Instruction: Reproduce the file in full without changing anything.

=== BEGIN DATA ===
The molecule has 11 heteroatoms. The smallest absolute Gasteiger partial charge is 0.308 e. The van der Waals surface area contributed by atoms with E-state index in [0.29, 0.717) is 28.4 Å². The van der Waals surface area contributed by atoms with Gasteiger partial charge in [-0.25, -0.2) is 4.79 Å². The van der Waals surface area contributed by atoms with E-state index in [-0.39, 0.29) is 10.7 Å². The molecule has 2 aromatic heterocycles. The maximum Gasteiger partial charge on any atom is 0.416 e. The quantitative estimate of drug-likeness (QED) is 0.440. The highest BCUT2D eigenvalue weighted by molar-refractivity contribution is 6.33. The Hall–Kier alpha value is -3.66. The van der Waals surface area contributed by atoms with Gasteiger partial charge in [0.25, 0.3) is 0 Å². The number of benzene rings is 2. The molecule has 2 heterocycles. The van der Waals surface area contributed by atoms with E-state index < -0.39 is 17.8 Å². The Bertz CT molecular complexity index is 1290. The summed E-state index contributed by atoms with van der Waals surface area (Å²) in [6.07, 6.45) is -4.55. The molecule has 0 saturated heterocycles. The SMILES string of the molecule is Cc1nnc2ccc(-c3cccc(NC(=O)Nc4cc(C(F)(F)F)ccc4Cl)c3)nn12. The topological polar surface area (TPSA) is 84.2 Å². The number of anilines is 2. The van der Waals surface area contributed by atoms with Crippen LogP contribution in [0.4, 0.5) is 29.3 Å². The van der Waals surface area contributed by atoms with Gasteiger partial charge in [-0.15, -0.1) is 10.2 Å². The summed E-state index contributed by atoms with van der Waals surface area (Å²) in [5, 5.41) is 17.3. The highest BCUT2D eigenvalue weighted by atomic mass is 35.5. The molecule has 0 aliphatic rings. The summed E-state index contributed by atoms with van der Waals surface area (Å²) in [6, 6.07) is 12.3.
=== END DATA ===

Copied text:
The molecule has 11 heteroatoms. The smallest absolute Gasteiger partial charge is 0.308 e. The van der Waals surface area contributed by atoms with E-state index in [0.29, 0.717) is 28.4 Å². The van der Waals surface area contributed by atoms with Gasteiger partial charge in [-0.25, -0.2) is 4.79 Å². The van der Waals surface area contributed by atoms with E-state index in [-0.39, 0.29) is 10.7 Å². The molecule has 2 aromatic heterocycles. The maximum Gasteiger partial charge on any atom is 0.416 e. The quantitative estimate of drug-likeness (QED) is 0.440. The highest BCUT2D eigenvalue weighted by molar-refractivity contribution is 6.33. The Hall–Kier alpha value is -3.66. The van der Waals surface area contributed by atoms with Gasteiger partial charge in [0.25, 0.3) is 0 Å². The number of benzene rings is 2. The molecule has 2 heterocycles. The van der Waals surface area contributed by atoms with E-state index < -0.39 is 17.8 Å². The Bertz CT molecular complexity index is 1290. The summed E-state index contributed by atoms with van der Waals surface area (Å²) in [6.07, 6.45) is -4.55. The molecule has 0 saturated heterocycles. The SMILES string of the molecule is Cc1nnc2ccc(-c3cccc(NC(=O)Nc4cc(C(F)(F)F)ccc4Cl)c3)nn12. The topological polar surface area (TPSA) is 84.2 Å². The number of anilines is 2. The van der Waals surface area contributed by atoms with Crippen LogP contribution in [0.4, 0.5) is 29.3 Å². The van der Waals surface area contributed by atoms with Gasteiger partial charge in [-0.15, -0.1) is 10.2 Å². The summed E-state index contributed by atoms with van der Waals surface area (Å²) in [5, 5.41) is 17.3. The highest BCUT2D eigenvalue weighted by atomic mass is 35.5. The molecule has 0 aliphatic rings. The summed E-state index contributed by atoms with van der Waals surface area (Å²) in [6, 6.07) is 12.3.